Glengarry and Dementia Ward

Wairoa Star, Wairoa East Coast by STUART NASH June 2017

Last week I presented a petition, on behalf of Wairoa residents, to Kevin Atkinson, the Chair of the Hawkes Bay District Health Board. The petition called on the DHB to work in partnership with the Wairoa community and Bupa to find a way to keep the Glengarry rest home’s dementia ward open.

Bupa, the owner of Wairoa’s Glengarry facility, is a large multinational not-for-profit private provider of healthcare services operating in 190 countries and with a customer base of over 32m and global revenues of £9.8b. In terms of their New Zealand operation, Bupa cares for over 4,000 people in 62 homes, 33 retirement villages, seven rehabilitation sites and a medical alarm network. They are, according to their website, the largest provider of dementia care in the country, so we are talking about a substantial organisation here.

Glengarry itself is certified to provide rest home, hospital (medical and geriatric) and dementia services for up to 41 residents. The issue is that it has nine dementia beds but only three patients.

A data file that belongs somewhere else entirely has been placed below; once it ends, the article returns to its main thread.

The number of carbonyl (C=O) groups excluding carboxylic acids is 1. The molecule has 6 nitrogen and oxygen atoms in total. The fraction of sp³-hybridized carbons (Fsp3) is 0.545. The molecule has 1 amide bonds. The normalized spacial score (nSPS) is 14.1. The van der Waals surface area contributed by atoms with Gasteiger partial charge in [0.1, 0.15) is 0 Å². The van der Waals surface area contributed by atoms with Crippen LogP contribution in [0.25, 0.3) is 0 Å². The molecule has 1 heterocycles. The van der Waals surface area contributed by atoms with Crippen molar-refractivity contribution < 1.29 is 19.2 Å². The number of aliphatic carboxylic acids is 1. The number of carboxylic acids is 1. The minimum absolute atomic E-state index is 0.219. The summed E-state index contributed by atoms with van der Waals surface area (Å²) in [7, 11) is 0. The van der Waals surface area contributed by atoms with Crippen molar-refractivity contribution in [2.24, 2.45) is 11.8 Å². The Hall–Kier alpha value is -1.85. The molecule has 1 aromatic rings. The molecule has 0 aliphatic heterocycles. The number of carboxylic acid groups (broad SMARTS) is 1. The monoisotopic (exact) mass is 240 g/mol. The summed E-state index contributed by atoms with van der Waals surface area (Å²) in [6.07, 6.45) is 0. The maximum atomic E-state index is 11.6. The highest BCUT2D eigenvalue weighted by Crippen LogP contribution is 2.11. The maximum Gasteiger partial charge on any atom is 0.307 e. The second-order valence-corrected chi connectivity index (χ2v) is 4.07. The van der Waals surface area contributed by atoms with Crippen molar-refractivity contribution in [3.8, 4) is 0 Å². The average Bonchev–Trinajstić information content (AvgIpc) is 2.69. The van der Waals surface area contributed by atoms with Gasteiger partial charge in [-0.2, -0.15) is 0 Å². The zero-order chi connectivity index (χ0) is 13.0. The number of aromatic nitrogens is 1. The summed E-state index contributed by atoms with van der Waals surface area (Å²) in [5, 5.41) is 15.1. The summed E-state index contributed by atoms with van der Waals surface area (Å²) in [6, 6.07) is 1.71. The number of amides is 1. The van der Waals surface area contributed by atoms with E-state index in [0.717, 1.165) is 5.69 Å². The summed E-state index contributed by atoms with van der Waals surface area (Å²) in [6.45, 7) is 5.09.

I understand the issue, because Bupa is only funded on the number of patients it cares for, not the number of beds it has. The true cost, as well as the opportunity cost, of carrying six empty high-needs beds is high. I can also understand Bupa’s desire to better optimise its facilities, however, I also am very well aware that the number of dementia cases is expected to increase significantly as the population ages.

My issue is that if Bupa goes ahead with its plans and removes any dementia capacity from Glengarry, it represents a further hollowing out of the town. So if someone has a relative requiring dementia care, under the proposal as it stands, they will potentially have to travel – or move – to either Napier or Gisborne.

While I am unsure of the financials, I cannot see how downsizing Glengarry’s dementia ward doesn’t represent the best interests of the community, rather than a full closure.

The ideal outcome is that Bupa is prepared to sit down with the DHB and come up with a solution that works for all, because the DHB, on its own, actually can’t ‘force’ Bupa to keep Glengarry’s dementia ward open. After all, none of us know when we – or a close relative – may need the type of specialist dementia care that Bupa pride themselves on.

Leave Comment

Your email address will not be published. Required fields are marked *